EXTINCTION

My granddaughter is intensely
concerned with the growing loss
of species, and rightly so, and I
share her fears, though I feel
largely powerless to do anything.

She has the faith of youth, a belief
that she and her peers can,
with work, effect a lasting change,
climb up the slippery slope which
we have cast them down, and save
other species from a fate
nature never could have intended.

But she cannot fathom the losses
that I have seen, things I knew
rendered extinct by her generation,
and that of her parents, the cassette
player, the typewriter, carbon paper,
and stationery and a writing desk,
to name only a few, but at least
the haven’t outdated my Blackberry.

LESSONS

The most important lessons he taught
were in those moments when he was
absolutely silent, the smile across
his face shouting across the background
din of everyday life, his eyes wide
with a sort of childish awe that I had
long since given up as adolescent.

The child sees everything for the first time
regardless how many times she has
gazed at what we adults are certain
is the same scene, a pure iteration,
hears each call of the cardinal as
a never-before-heard song, not
the now boring chorus of a too long
repeated lyric, its melody now painful.

His lessons too easily slipped away,
as he did a few years later, mourning
a poor substitute for memories that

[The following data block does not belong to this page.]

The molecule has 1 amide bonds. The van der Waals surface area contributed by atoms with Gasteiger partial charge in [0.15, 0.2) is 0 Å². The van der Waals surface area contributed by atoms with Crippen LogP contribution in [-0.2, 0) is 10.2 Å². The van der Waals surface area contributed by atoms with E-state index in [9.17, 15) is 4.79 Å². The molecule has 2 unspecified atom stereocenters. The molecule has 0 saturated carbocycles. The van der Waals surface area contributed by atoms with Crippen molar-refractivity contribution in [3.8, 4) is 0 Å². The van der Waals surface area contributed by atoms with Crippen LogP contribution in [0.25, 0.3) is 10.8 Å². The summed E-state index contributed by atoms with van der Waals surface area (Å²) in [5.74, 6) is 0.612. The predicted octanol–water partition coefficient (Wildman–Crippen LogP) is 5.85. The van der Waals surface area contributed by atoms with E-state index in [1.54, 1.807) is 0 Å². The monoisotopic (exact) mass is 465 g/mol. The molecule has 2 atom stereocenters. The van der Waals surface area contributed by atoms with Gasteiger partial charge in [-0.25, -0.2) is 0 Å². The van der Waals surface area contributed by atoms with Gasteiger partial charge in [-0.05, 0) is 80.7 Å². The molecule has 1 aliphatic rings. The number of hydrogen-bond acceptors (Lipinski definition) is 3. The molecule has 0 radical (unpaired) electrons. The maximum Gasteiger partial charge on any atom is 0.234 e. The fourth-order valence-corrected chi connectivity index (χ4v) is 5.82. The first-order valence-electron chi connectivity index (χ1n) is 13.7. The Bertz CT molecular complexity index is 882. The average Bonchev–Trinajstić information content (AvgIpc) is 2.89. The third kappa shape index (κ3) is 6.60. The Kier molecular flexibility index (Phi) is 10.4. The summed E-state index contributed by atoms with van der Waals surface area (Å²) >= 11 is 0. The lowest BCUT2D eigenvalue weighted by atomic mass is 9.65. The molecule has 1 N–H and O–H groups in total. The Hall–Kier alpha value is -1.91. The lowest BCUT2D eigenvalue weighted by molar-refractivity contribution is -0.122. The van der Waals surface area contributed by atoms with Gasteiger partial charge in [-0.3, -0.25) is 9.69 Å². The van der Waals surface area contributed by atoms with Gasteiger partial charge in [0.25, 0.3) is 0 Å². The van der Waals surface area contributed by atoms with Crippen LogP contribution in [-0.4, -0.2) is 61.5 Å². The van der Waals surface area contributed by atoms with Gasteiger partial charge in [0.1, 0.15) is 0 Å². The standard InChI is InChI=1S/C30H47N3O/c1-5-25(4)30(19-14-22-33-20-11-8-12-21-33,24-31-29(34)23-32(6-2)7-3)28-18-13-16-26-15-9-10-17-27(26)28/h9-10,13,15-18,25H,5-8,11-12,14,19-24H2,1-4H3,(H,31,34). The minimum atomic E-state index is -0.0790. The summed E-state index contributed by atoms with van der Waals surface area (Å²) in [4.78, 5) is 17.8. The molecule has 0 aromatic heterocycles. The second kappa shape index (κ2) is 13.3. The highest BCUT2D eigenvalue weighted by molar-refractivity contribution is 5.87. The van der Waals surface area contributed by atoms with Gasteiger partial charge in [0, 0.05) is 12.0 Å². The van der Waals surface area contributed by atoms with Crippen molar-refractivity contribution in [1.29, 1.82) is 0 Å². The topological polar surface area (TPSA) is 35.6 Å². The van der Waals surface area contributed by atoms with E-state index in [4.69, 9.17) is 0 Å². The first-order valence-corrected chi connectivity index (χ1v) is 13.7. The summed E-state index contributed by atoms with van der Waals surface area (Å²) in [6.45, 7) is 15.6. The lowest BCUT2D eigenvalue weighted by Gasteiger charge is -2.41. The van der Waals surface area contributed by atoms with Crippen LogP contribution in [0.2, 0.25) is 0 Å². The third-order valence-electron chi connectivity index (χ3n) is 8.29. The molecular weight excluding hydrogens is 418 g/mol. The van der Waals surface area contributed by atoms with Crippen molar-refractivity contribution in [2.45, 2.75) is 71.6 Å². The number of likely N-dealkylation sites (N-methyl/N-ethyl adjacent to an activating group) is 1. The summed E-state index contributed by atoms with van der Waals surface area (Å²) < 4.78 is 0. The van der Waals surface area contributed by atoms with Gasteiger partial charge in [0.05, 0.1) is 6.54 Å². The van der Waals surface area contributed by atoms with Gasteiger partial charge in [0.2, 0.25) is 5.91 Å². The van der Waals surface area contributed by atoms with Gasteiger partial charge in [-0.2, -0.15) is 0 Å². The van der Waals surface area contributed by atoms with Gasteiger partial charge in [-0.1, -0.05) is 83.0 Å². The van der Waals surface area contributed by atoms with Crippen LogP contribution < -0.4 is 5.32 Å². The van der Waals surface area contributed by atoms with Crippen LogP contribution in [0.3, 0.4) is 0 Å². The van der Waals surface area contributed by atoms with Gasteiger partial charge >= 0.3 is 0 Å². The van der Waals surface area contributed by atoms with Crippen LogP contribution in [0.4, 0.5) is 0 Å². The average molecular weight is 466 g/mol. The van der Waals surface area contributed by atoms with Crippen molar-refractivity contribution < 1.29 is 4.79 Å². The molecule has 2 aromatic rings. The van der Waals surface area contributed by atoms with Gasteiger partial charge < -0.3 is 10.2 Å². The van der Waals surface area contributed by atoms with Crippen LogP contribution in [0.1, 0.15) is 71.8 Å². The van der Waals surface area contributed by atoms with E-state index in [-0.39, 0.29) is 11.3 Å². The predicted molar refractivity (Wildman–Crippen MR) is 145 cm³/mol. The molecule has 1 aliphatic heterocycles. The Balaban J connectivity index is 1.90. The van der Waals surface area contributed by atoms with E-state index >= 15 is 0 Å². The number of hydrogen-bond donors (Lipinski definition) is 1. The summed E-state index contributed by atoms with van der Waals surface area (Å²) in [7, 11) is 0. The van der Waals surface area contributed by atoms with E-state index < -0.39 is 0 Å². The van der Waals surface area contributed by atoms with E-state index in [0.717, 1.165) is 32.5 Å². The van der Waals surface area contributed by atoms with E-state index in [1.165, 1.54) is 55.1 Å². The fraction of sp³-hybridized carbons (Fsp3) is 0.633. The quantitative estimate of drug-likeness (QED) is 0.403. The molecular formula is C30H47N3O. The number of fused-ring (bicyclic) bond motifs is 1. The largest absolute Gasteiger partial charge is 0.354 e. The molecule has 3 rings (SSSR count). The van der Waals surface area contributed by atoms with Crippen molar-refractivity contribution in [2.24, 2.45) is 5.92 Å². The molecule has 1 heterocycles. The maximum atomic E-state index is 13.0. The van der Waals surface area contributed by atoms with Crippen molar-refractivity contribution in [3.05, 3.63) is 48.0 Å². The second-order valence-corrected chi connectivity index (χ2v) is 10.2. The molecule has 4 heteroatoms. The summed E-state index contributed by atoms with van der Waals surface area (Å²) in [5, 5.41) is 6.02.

eased into the damp ground with him,
but the smile of my granddaughter
at seemingly everything and nothing,
her laughter at the squirrel inverted
from the crook arm of the bird feeder
defying the shield below to stop
his constant thefts, the giggles
at the clouds filling the sky with
characters I could not hope to see,
brought him back, and with him
the joys of my childhood long suppressed.

A LEG UP

We agree we must
learn the rules, to master
the game, practice until
the moves are second nature.
We have three weeks
to do all of this, then
Place the game box
back on the shelf
to be discovered
and taken down, opened
spread out on the table,
impatience controlling.
Want to ensure
that one of us will win,
at least at first, though
we know that in time
she will handily best us
as she always does.
But just this once
we hope to get a leg up
on our eight-year-old granddaughter.

FOR THE BIRDS

She wants to know why the oriole
we sometimes see in the park
never visits our backyard feeder.
I remind her that she isn’t usually here,
only visits occasionally, but she says
that I would have told her if I saw one.
She says I got excited when I saw the one
in the park during our walk. She is
right, of course, I would have told her
but all I see at the feeders are finches
of several sorts, doves and wrens, and
when he wants particularly to be seen
as he often does, one cardinal
who is far less interested in the seed
than in having a perch in plain sight, and
when he knows were watching, upthrusts
his fiery crest and spreads his wings.
I tell her cardinals are such show offs.
She is seven, laughs and says yes they are,
just like grandfathers, don’t you think.